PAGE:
Earlier today, we saw how Wisconsin's super-predatory GOP gerrymandering is keeping the state's residents from getting things that would make their lives better. On Monday Keith Osmun penned a GOP gerrymandering post for The Bulwark, but one that focused on Ohio-- and specifically on Gym Jordan's super-gerrymandered district-- widely known as the duck district, mostly because it looks like one. I almost dismissed the piece out of hand because Osmun had written that Jordan's R+14 district "is arguably the safest Republican district in the country." That kind of absurdity pisses me off. First of all, OH-04 has gotten redder since 2018 when the PVI was R+14. The hellish red district is now R+20, but not even the safest Republican district in Ohio, let alone the country. There are dozens of worse districts across the country and Bill Johnson' Ohio River Valley district (OH-06) is much worse-- R+24. In fact, Trump won Jordan's district with 67.1% and won Johnson's district with a whopping 72.2%! And Jordan, a national figure, was reelected with 67.9% while the little-known Johnson, a backbencher who keeps his mouth shut, was reelected with 74.4%!
And there are plenty of worse districts than either around the country. There are 38 congressional districts where Trump received over the 67.9% he got in Jordan's, including 6 in Texas alone, 3 in Pennsylvania, 3 in Kentucky and 3 in Tennessee. Robert Aderholt's AL-04 have Trump 81.2%. And don't forget the 2 sociopaths in northern Georgia. Where Trump won 76.4% in Andrew Clyde's district and 73.4% in Marjorie Taylor Greene's.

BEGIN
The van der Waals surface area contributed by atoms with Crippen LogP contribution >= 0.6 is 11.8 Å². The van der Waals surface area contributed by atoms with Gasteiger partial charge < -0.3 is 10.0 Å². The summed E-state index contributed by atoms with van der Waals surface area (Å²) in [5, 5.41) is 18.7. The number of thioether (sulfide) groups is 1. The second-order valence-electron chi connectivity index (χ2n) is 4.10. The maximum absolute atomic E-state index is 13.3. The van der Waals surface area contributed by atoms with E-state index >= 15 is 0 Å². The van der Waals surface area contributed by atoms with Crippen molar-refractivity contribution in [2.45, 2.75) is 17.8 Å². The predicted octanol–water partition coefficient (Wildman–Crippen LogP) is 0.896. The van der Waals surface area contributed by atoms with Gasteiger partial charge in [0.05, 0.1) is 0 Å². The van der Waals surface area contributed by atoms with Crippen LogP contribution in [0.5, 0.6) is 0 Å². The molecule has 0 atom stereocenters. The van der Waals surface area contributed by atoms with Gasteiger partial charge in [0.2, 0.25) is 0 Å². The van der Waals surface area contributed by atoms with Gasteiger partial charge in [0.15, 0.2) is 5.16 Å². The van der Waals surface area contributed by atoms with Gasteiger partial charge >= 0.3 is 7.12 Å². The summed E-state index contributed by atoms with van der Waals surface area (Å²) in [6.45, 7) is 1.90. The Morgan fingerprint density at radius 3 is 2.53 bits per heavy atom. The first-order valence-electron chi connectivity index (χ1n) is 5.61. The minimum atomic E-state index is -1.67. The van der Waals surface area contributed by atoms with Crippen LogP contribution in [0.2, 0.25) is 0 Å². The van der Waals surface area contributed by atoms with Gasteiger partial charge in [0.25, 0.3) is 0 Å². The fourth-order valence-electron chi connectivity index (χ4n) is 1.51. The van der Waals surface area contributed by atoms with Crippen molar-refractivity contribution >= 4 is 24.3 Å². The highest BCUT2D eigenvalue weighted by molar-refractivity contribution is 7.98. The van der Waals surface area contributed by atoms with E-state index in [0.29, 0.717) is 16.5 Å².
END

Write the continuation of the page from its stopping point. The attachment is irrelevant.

In fact, the most populous part of Jordan's district is the part of Lorain County in OH-04 and it is overwhelmingly blue. Osmun-- and whomever his Bulwark editor is-- are correct that Jordan's in a safe seat... but not safer than Paul Gosar (AZ), Louie Gohmert (TX), Ronny Jackson (TX), Greg Pence (IN), Virginia Foxx (NC), Steve Scalise (LA) or plenty of other insurrectionists, bigots and corporate whores.
Osmun wrote that OH-04 became the gerrymandered red hellhole it is today in 2011, "when the Republican-controlled General Assembly passed and Republican Governor John Kasich signed into law the most recent post-census redistricting. It created sixteen congressional districts: four in Democratic hands and twelve in Republican hands. In all of the five subsequent election cycles, from 2012 to 2020, not once did any of those sixteen seats change hands from one party to the other. In 2018, the League of Women Voters, the ACLU, and other groups sued the state over the map of congressional districts. A federal district court reviewed districts like District 4 and ruled in May 2019 that their degree of gerrymandering was unconstitutional. But Ohio Attorney General Dave Yost appealed the decision, knowing that the U.S. Supreme Court was considering gerrymandering cases from other states-- and indeed, the Court’s June 2019 ruling in Rucho v. Common Cause had the effect of throwing out the district court’s decision entirely."
One of the happy byproducts of Ohio losing a congressional seat as a result of the 2020 census is that the districts will be redrawn under more bipartisan rules put in place in the years since the 2010 census, following a push from the same groups who filed suit in the state courts.